Dieting to lose weight can be a hassle, especially late in life, when, as Fats Waller sang, we don’t get around much anymore.
Spending at a “safe” annual rate in retirement is a type of dieting. But instead of kale salads, you consume dividends, interest, capital gains, Social Security benefits, pensions, annuity income or principal.
We tend to avoid income planning and dieting. Nonetheless, choosing a prudent withdrawal rate—not just in Year One of retirement but in every year thereafter—is important, especially for those who hope to tease a stable income from a vacillating portfolio.
Four percent used to be the default withdrawal rate from a 60:40 portfolio. But after a 40-year bull market in stocks and bonds, gurus like Wade Pfau warn that fallow seasons lie ahead. They advise retirees to trim that 4% rate by 10% (to 3.6%) or even 20% (to 3.2%) if they want their money to last 30 years.
In the latest edition of Morningstar’s quarterly magazine, investing experts Christine Benz, Jeffrey Plak and John Rekenthaler compare the hypothetical outcomes of different “safe withdrawal” methods, assuming a $1 million 50/50 portfolio, a start age of 65, and a 90% chance of not zeroing out before age 95.
The four methods are:
Withdrawing four percent the first year and then adding annual upward inflation adjustments when necessary, except in years when your investments are down.
Using the Required Minimum Distribution (RMD) method, which gradually raises the annual withdrawal rate as life expectancy shrinks.
The “guardrails” strategy that smoothes income by spending only moderately more in good years only moderately less in down years.
A 10% spending reduction after a losing year.
For additional perspective, they compared these methods with a “control” method of 4% plus inflation adjustments every year.
Each method revealed certain strengths and weaknesses in the face of identical hypothetical market conditions. The more annual income they permitted, the lower the portfolio’s value at the end of 30 years. Predictably, their specific rules resulted in smoother or choppier spending patterns over the years.
For Method One, where the retiree skipped inflation adjustments to a 4% withdrawal during down performance years, the average lifetime portfolio withdrawal rate was 3.45%, the standard deviation of cash flow was a mere 5%, and the retirees ended up with more money ($1.33 million) than they had at retirement.
Method Two, the RMD method, is designed to exhaust tax-deferred portfolios before death, produced a high average annual income (4.6%) but with a whopping cash-flow standard deviation of 49% and an ending balance of just $130,000.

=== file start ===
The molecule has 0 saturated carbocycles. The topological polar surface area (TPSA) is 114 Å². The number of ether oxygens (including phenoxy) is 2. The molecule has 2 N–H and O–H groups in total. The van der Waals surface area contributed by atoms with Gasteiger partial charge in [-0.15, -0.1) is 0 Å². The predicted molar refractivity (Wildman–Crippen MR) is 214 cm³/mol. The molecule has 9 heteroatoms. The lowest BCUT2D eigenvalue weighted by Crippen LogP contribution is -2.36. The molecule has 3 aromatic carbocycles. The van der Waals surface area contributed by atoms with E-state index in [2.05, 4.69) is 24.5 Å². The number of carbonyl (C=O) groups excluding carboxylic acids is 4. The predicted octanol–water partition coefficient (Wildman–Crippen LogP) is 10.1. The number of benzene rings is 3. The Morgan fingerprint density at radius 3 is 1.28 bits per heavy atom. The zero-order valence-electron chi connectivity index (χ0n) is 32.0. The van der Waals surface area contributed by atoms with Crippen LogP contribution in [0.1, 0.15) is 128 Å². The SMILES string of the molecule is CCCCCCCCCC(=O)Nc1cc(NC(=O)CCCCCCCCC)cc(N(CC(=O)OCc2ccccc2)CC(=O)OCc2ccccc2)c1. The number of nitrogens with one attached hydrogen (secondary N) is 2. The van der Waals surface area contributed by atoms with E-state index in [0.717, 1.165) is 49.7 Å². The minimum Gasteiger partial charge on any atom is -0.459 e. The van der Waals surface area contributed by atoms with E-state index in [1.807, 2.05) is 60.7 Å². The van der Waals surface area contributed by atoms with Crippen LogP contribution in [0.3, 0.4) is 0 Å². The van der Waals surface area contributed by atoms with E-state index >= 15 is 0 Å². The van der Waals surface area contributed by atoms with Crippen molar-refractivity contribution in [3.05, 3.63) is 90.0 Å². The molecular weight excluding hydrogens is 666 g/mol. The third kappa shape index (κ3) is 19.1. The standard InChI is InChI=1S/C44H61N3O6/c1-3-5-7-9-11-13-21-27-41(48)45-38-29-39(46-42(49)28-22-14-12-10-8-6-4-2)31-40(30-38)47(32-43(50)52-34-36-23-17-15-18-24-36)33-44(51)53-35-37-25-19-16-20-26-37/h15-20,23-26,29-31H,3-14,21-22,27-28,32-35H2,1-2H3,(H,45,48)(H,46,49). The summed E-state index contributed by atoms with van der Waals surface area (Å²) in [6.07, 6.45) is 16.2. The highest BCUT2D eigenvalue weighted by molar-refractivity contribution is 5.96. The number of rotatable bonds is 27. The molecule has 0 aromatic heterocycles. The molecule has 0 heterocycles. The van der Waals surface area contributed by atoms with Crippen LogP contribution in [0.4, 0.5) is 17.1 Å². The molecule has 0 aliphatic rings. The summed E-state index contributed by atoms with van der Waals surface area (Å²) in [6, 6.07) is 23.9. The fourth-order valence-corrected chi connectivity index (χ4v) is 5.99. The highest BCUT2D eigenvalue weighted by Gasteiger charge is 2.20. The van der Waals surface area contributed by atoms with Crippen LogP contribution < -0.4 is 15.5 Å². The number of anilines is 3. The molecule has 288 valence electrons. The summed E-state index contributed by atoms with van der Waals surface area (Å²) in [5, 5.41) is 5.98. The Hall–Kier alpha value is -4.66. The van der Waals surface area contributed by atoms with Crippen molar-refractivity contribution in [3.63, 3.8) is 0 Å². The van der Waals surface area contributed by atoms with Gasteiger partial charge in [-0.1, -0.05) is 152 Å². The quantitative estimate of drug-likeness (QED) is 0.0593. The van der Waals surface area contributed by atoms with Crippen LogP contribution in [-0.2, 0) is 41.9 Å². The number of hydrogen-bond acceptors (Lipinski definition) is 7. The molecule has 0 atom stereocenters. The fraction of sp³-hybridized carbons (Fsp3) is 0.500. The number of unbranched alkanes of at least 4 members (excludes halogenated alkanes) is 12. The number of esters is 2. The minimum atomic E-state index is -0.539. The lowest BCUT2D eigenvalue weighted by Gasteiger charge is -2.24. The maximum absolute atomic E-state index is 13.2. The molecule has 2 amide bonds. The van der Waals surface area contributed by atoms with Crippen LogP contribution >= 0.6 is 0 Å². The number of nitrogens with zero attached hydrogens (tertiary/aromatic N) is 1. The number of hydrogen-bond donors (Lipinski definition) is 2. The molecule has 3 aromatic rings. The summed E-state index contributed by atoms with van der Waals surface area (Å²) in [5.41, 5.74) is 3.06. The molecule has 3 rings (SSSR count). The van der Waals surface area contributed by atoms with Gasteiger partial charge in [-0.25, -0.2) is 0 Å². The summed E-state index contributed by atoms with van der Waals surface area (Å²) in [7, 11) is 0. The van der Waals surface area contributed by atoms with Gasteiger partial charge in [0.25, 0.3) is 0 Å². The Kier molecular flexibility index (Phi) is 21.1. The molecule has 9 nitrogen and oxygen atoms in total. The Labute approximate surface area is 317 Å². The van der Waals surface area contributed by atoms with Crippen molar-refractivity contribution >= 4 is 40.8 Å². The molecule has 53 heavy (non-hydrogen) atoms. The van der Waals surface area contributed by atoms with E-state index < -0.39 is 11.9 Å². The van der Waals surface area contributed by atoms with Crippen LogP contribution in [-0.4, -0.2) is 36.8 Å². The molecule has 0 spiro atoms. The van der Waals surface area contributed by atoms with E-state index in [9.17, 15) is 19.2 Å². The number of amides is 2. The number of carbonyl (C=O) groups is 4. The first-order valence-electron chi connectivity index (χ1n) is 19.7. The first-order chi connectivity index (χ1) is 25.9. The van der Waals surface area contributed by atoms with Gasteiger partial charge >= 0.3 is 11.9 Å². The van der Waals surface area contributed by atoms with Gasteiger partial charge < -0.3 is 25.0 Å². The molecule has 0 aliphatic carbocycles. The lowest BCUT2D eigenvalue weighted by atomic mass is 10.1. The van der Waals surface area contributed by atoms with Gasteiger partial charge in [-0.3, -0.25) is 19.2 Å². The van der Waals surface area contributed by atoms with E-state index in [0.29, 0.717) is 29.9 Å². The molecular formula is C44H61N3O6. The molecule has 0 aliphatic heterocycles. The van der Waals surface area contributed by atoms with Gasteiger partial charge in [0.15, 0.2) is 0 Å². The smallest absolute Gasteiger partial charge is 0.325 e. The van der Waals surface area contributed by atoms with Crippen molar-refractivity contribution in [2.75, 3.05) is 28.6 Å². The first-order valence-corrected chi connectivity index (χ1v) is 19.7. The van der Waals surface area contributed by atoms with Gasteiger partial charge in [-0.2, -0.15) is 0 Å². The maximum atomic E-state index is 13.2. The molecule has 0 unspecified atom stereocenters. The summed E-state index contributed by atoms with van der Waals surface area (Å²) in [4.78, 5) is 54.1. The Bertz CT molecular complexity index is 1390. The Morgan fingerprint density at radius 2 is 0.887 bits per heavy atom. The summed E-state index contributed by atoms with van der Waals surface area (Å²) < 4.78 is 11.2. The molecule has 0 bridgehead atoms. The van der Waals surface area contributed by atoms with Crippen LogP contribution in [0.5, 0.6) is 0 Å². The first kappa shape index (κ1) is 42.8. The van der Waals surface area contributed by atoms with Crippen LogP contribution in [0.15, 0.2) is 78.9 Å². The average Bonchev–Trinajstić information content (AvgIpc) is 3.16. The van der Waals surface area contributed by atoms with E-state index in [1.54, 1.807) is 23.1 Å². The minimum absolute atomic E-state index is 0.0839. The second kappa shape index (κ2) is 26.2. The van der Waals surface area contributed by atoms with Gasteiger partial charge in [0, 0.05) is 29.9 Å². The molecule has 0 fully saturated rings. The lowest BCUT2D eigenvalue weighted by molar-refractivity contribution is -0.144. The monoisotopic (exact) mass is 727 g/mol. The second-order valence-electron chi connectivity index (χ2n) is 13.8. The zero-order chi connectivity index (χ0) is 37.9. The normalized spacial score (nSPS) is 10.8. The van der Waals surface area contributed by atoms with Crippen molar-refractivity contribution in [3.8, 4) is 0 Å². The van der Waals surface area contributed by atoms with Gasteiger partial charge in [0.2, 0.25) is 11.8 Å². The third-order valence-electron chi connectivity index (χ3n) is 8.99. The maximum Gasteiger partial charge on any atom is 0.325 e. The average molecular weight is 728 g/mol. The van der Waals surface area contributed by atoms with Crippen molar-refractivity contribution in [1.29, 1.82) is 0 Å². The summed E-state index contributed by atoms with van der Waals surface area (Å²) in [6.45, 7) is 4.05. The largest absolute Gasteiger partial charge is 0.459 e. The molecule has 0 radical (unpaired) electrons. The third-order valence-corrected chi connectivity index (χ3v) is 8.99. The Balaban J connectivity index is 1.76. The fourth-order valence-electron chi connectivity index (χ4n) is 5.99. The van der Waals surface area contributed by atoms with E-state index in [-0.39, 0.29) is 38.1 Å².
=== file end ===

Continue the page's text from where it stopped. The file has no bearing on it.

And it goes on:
Method Three, the “guardrails” method championed by Jonathan Guyton and William Klinger, offered a compromise between the two previous methods. It delivered a 4.07% average annual income, a standard deviation of 30% and an average ending value after 30 years of $740,000.
Method Four, which involved a 10% austerity haircut in losing years, resembled method one in its results. It produced an average annual income of 3.42%, a standard deviation of cash flow of only 8%, and a legacy value of $1.4 million.
In the real world, of course, there are a lot more variables than in a hypothetical world. Retirement security depends a lot on luck. You don’t know whether you’re retiring with the wind at your back or in your face. That’s especially true if you’re relying on risky investments to yield bread-on-the-table every night instead of covering all your basic expenses with a pension, Social Security, or an income annuity.
There are certain factors you can control. Retiring later means fewer years to finance. Claiming Social Security later allows you to qualify for higher monthly benefits for life, especially if you work and contribute to the program until age 70. Paying off your mortgage and other debts before retirement eases the pressure on your investments.
Safe withdrawal rates are hard to determine in part because no one knows how long he or she will live and need an income to live on. Annual adjustments to spending rates can also be labor-intensive. The uncertainty of such a plan can also create a lot of anxiety.
One alternative for someone with $1 million and a need for $40,000 a year in excess of Social Security would be to put $500,000 in a fixed-rate, 10-year annuity and the other half in a risky portfolio, and lean on withdrawals from the annuity when stocks don’t do well. That cushions you from market risk.
Or you could hedge your risk another way: Use $300,000 to buy a life annuity paying $18,000 a year for life (with 10 years certain) and draw another $22,000 (3.3%) from your remaining $700,000 investment portfolio. That cushions you from market risk and from longevity risk. Guaranteed annuities, appropriately customized and combined with invested assets, can buffer financial risks and let clients sleep more easily in retirement. Unless they are multi-millionaires, why should retirees expose all of their money to the mercy of the markets?
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